Clubs wrestle with stipulations from COVID-19


Photo by Gabriel Souza

Arturo Whipple, sophomore (left), and Samantha Sharlot, sophomore, (right), working hard for FBLA.

Gabriel de Souza, Social Media Manager

Clubs at OHS have had to change and conform with the new realities of the COVID-19 pandemic. Many activities that clubs would normally do, like competitions, school functions, and plays have been cancelled and postponed. Clubs have also been set back by the loss of members and potential new members that are not joining. 

Some clubs have been able to provide a typical experience for its members, yet others have struggled with the reality of not being able to do things like normal. The drama club, for instance, has had to cancel their fall musical, opting to do a more “Covid friendly”, radio show.

“Usually during the fall we will have a musical, and then in the spring we will have a play, but this year Ms. F. (Fioramonti) decided we should do the play first, because we thought maybe we would be able to do the musical in the spring together,” said Jocelyn Worley, sophomore. “We picked two plays, then we changed them subtly so we could use them as radio shows.”

In addition to the musical, the numerous fundraisers that OHS’s Future Business Leaders of America (FBLA) club ordinarily does, have been delayed as they have not had the opportunity to host them.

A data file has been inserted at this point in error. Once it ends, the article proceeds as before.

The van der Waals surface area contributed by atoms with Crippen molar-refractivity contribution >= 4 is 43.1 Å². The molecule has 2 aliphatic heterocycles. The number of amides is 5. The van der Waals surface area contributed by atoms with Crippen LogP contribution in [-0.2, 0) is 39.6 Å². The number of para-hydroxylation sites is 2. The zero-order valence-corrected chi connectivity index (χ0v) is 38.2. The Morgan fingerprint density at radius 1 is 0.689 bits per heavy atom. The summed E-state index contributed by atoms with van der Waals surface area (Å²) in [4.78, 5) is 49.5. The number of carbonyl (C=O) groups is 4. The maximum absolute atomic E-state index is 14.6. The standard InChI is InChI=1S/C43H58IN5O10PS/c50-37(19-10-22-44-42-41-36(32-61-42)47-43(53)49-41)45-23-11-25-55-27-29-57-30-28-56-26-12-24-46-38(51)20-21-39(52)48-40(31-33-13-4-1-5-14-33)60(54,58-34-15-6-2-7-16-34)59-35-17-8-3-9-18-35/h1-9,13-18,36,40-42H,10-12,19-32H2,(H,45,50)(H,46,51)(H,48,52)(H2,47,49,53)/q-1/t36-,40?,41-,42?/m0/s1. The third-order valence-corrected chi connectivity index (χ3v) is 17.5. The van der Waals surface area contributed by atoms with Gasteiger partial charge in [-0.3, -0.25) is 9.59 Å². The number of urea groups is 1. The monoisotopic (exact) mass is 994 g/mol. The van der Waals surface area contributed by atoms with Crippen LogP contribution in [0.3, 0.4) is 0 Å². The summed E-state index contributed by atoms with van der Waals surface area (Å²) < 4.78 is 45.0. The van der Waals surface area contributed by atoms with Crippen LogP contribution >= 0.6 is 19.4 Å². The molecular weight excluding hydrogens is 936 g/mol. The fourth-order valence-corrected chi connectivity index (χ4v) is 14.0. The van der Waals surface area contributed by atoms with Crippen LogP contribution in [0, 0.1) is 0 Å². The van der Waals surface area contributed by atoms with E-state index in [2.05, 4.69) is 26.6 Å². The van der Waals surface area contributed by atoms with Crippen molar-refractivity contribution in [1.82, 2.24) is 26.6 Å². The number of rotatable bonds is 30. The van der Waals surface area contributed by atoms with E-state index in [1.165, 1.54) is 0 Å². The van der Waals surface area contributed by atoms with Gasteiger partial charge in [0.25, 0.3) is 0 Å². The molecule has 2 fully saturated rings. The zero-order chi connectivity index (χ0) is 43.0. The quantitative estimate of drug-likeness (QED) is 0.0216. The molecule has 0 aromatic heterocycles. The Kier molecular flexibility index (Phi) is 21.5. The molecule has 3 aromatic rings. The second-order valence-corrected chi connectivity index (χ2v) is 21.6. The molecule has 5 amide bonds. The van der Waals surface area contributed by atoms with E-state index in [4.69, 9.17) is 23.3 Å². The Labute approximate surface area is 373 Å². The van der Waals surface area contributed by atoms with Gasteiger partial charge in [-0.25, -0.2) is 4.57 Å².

“Usually we try to do some ‘dine-out’ nights where we’ll partner with a restaurant, and if you go and show your student code at that restaurant, some of the money will go to us for fundraising, and obviously we haven’t been able to do that,” said Rohan Patel, senior.

Additionally, club leaders and advisors have had to hold their meetings virtually, which comes with difficulties trying to keep students engaged and focused. 

“It’s not as easy to keep students engaged when you’re talking through a screen,” Patel said. “We’re just doing our best, trying to keep students engaged.”

FBLA has also had the predicament of recruiting new members, which typically dwindles down even further as the school year progresses.

“After a couple months it gets down to thirty people, and that’s expected, we expected that last year and it happened,” Patel said. “This year, without being able to do all that new recruiting it’s been a lot harder to get new people.”

While OHS was online during the first two months of school, clubs struggled trying to attract new members, especially since events like Club Rush did not occur.

“New kids coming in, I don’t think they necessarily know all the clubs that we have to offer,” said Lauren Fetkenheir, architectural interior design teacher and student government advisor. “They did a little mini flipgrid, it was all about clubs, but I don’t think every student knew about it.”

Although there have been many ups and downs, one big success was the fall assembly put on by the student government.

“The assembly was huge, trying to do virtual. I think it turned out really well, for the first time ever doing it,” Fetkenheir said.

Through all the challenges and uncertainties that clubs have faced and overcome, students are learning to adapt and are still able to have the same connections that they would typically have.

“We all feel connected when we do a play together, and since we can’t do that we did one on zoom. The cast still had fun, and we had experiences similar to what we would have had if we did the play [in-person],” Worley said.